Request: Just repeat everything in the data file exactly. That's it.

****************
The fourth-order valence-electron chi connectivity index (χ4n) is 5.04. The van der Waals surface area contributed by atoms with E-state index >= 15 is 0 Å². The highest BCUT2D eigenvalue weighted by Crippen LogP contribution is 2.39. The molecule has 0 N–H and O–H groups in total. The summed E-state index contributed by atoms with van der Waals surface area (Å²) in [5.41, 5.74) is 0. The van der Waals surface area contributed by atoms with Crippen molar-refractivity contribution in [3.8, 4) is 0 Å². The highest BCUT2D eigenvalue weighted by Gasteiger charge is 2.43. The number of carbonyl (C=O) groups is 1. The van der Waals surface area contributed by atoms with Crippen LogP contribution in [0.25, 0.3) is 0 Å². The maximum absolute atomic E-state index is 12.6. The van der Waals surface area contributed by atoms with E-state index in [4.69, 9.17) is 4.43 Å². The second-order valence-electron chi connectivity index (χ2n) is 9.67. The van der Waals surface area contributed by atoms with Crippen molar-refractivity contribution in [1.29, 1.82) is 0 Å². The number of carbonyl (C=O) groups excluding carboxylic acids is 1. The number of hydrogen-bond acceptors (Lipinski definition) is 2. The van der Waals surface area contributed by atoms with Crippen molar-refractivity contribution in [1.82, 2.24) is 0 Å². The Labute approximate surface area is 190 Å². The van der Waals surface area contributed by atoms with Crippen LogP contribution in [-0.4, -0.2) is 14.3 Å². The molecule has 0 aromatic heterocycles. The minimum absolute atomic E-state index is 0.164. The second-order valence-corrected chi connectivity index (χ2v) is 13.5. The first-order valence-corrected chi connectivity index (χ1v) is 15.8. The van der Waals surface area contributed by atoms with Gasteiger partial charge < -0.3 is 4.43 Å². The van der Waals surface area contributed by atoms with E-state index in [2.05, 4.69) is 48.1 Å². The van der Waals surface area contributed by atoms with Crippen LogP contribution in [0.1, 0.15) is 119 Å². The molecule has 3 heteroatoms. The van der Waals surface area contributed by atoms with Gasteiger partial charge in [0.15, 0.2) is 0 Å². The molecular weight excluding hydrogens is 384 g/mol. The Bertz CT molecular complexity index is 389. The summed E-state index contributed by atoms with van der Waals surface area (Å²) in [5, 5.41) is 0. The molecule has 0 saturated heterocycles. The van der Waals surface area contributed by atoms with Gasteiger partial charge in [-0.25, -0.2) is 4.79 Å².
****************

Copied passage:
The fourth-order valence-electron chi connectivity index (χ4n) is 5.04. The van der Waals surface area contributed by atoms with E-state index >= 15 is 0 Å². The highest BCUT2D eigenvalue weighted by Crippen LogP contribution is 2.39. The molecule has 0 N–H and O–H groups in total. The summed E-state index contributed by atoms with van der Waals surface area (Å²) in [5.41, 5.74) is 0. The van der Waals surface area contributed by atoms with Crippen molar-refractivity contribution in [3.8, 4) is 0 Å². The highest BCUT2D eigenvalue weighted by Gasteiger charge is 2.43. The number of carbonyl (C=O) groups is 1. The van der Waals surface area contributed by atoms with Crippen LogP contribution in [0.25, 0.3) is 0 Å². The maximum absolute atomic E-state index is 12.6. The van der Waals surface area contributed by atoms with E-state index in [4.69, 9.17) is 4.43 Å². The second-order valence-electron chi connectivity index (χ2n) is 9.67. The van der Waals surface area contributed by atoms with Crippen molar-refractivity contribution in [1.29, 1.82) is 0 Å². The number of carbonyl (C=O) groups excluding carboxylic acids is 1. The number of hydrogen-bond acceptors (Lipinski definition) is 2. The van der Waals surface area contributed by atoms with Crippen molar-refractivity contribution in [1.82, 2.24) is 0 Å². The Labute approximate surface area is 190 Å². The van der Waals surface area contributed by atoms with Crippen LogP contribution in [-0.4, -0.2) is 14.3 Å². The molecule has 0 aromatic heterocycles. The minimum absolute atomic E-state index is 0.164. The second-order valence-corrected chi connectivity index (χ2v) is 13.5. The first-order valence-corrected chi connectivity index (χ1v) is 15.8. The van der Waals surface area contributed by atoms with Gasteiger partial charge < -0.3 is 4.43 Å². The van der Waals surface area contributed by atoms with E-state index in [2.05, 4.69) is 48.1 Å². The van der Waals surface area contributed by atoms with Crippen LogP contribution in [0.1, 0.15) is 119 Å². The molecule has 3 heteroatoms. The van der Waals surface area contributed by atoms with Gasteiger partial charge in [0.15, 0.2) is 0 Å². The molecular weight excluding hydrogens is 384 g/mol. The Bertz CT molecular complexity index is 389. The summed E-state index contributed by atoms with van der Waals surface area (Å²) in [5, 5.41) is 0. The molecule has 0 saturated heterocycles. The van der Waals surface area contributed by atoms with Gasteiger partial charge in [-0.25, -0.2) is 4.79 Å².